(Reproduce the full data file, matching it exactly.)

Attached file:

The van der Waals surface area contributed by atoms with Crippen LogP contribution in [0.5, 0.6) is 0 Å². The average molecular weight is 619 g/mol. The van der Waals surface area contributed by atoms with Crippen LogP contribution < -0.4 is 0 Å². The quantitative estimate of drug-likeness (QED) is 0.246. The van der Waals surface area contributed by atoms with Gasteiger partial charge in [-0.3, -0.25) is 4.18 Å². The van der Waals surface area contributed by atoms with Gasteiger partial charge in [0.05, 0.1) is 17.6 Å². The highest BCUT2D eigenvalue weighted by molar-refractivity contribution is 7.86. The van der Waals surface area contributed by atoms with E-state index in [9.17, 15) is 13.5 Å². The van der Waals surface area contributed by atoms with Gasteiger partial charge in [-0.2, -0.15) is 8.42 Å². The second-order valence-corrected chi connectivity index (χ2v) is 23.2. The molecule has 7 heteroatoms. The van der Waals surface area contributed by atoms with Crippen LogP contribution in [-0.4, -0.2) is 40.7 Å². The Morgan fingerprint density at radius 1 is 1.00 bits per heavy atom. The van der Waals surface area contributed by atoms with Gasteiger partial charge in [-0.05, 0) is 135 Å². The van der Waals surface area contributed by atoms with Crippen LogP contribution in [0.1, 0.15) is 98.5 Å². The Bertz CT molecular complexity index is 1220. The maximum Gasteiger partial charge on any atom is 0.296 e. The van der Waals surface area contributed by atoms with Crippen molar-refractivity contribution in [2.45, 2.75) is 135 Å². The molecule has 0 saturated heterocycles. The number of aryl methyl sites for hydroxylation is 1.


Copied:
The van der Waals surface area contributed by atoms with Crippen LogP contribution in [0.5, 0.6) is 0 Å². The average molecular weight is 619 g/mol. The van der Waals surface area contributed by atoms with Crippen LogP contribution < -0.4 is 0 Å². The quantitative estimate of drug-likeness (QED) is 0.246. The van der Waals surface area contributed by atoms with Gasteiger partial charge in [-0.3, -0.25) is 4.18 Å². The van der Waals surface area contributed by atoms with Gasteiger partial charge in [0.05, 0.1) is 17.6 Å². The highest BCUT2D eigenvalue weighted by molar-refractivity contribution is 7.86. The van der Waals surface area contributed by atoms with E-state index in [9.17, 15) is 13.5 Å². The van der Waals surface area contributed by atoms with Gasteiger partial charge in [-0.2, -0.15) is 8.42 Å². The second-order valence-corrected chi connectivity index (χ2v) is 23.2. The molecule has 7 heteroatoms. The van der Waals surface area contributed by atoms with Crippen LogP contribution in [-0.4, -0.2) is 40.7 Å². The Morgan fingerprint density at radius 1 is 1.00 bits per heavy atom. The van der Waals surface area contributed by atoms with Gasteiger partial charge in [-0.05, 0) is 135 Å². The van der Waals surface area contributed by atoms with Crippen LogP contribution in [0.1, 0.15) is 98.5 Å². The Bertz CT molecular complexity index is 1220. The maximum Gasteiger partial charge on any atom is 0.296 e. The van der Waals surface area contributed by atoms with Crippen molar-refractivity contribution in [2.45, 2.75) is 135 Å². The molecule has 0 saturated heterocycles. The number of aryl methyl sites for hydroxylation is 1.